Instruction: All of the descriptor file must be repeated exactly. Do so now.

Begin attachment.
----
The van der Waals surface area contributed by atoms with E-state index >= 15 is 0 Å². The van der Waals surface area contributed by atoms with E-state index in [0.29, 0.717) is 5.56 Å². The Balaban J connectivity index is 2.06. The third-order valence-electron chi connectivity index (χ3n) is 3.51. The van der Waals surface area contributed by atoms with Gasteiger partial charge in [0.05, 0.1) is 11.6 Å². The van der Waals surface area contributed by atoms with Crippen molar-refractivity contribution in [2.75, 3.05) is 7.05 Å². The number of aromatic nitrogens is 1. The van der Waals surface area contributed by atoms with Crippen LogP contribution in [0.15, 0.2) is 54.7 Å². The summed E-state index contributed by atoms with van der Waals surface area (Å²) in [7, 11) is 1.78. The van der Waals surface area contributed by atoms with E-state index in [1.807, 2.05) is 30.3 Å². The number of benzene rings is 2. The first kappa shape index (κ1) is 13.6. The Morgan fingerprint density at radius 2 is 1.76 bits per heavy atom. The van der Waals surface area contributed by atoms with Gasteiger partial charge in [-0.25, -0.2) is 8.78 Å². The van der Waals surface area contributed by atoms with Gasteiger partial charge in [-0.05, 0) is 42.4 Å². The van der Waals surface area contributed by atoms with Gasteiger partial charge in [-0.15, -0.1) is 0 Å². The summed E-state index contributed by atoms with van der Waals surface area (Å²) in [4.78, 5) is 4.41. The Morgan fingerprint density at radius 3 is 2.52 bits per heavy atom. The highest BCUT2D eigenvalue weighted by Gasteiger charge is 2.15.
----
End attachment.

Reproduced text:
The van der Waals surface area contributed by atoms with E-state index >= 15 is 0 Å². The van der Waals surface area contributed by atoms with E-state index in [0.29, 0.717) is 5.56 Å². The Balaban J connectivity index is 2.06. The third-order valence-electron chi connectivity index (χ3n) is 3.51. The van der Waals surface area contributed by atoms with Gasteiger partial charge in [0.05, 0.1) is 11.6 Å². The van der Waals surface area contributed by atoms with Crippen molar-refractivity contribution in [2.75, 3.05) is 7.05 Å². The number of aromatic nitrogens is 1. The van der Waals surface area contributed by atoms with Crippen LogP contribution in [0.15, 0.2) is 54.7 Å². The summed E-state index contributed by atoms with van der Waals surface area (Å²) in [7, 11) is 1.78. The van der Waals surface area contributed by atoms with E-state index in [1.807, 2.05) is 30.3 Å². The number of benzene rings is 2. The first kappa shape index (κ1) is 13.6. The Morgan fingerprint density at radius 2 is 1.76 bits per heavy atom. The van der Waals surface area contributed by atoms with Gasteiger partial charge in [-0.25, -0.2) is 8.78 Å². The van der Waals surface area contributed by atoms with Gasteiger partial charge in [-0.05, 0) is 42.4 Å². The van der Waals surface area contributed by atoms with Gasteiger partial charge in [-0.15, -0.1) is 0 Å². The summed E-state index contributed by atoms with van der Waals surface area (Å²) in [4.78, 5) is 4.41. The Morgan fingerprint density at radius 3 is 2.52 bits per heavy atom. The highest BCUT2D eigenvalue weighted by Gasteiger charge is 2.15.